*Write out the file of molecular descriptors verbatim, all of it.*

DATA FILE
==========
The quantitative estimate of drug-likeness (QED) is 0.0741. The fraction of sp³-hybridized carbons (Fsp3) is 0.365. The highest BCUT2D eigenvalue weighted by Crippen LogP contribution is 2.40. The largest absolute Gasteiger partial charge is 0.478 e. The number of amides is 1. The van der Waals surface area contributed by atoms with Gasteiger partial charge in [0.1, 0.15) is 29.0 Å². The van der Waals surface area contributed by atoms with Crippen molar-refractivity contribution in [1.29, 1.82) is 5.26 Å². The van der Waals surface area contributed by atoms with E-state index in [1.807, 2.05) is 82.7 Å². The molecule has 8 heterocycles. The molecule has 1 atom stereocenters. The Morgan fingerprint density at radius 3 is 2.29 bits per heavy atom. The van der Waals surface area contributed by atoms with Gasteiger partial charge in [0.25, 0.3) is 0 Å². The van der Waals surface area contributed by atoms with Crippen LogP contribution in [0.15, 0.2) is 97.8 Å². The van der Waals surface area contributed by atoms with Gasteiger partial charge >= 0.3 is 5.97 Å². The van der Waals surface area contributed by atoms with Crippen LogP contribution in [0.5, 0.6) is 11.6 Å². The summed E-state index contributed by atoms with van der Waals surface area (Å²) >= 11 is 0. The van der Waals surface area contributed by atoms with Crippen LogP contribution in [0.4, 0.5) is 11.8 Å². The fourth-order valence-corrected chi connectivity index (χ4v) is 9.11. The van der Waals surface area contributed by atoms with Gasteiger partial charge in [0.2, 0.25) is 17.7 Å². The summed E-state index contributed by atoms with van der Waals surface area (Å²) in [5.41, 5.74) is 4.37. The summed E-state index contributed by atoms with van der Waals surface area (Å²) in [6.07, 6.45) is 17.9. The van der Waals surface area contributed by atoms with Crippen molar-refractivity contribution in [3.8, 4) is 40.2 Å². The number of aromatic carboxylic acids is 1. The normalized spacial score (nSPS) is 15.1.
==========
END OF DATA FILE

The quantitative estimate of drug-likeness (QED) is 0.0741. The fraction of sp³-hybridized carbons (Fsp3) is 0.365. The highest BCUT2D eigenvalue weighted by Crippen LogP contribution is 2.40. The largest absolute Gasteiger partial charge is 0.478 e. The number of amides is 1. The van der Waals surface area contributed by atoms with Gasteiger partial charge in [0.1, 0.15) is 29.0 Å². The van der Waals surface area contributed by atoms with Crippen molar-refractivity contribution in [1.29, 1.82) is 5.26 Å². The van der Waals surface area contributed by atoms with E-state index in [1.807, 2.05) is 82.7 Å². The molecule has 8 heterocycles. The molecule has 1 atom stereocenters. The Morgan fingerprint density at radius 3 is 2.29 bits per heavy atom. The van der Waals surface area contributed by atoms with Gasteiger partial charge in [0.25, 0.3) is 0 Å². The van der Waals surface area contributed by atoms with Crippen LogP contribution in [0.15, 0.2) is 97.8 Å². The van der Waals surface area contributed by atoms with Gasteiger partial charge >= 0.3 is 5.97 Å². The van der Waals surface area contributed by atoms with Crippen LogP contribution in [0.5, 0.6) is 11.6 Å². The summed E-state index contributed by atoms with van der Waals surface area (Å²) >= 11 is 0. The van der Waals surface area contributed by atoms with Crippen LogP contribution in [0.4, 0.5) is 11.8 Å². The fourth-order valence-corrected chi connectivity index (χ4v) is 9.11. The van der Waals surface area contributed by atoms with Gasteiger partial charge in [0.2, 0.25) is 17.7 Å². The summed E-state index contributed by atoms with van der Waals surface area (Å²) in [5.41, 5.74) is 4.37. The summed E-state index contributed by atoms with van der Waals surface area (Å²) in [6.07, 6.45) is 17.9. The van der Waals surface area contributed by atoms with Crippen molar-refractivity contribution in [3.8, 4) is 40.2 Å². The number of aromatic carboxylic acids is 1. The normalized spacial score (nSPS) is 15.1.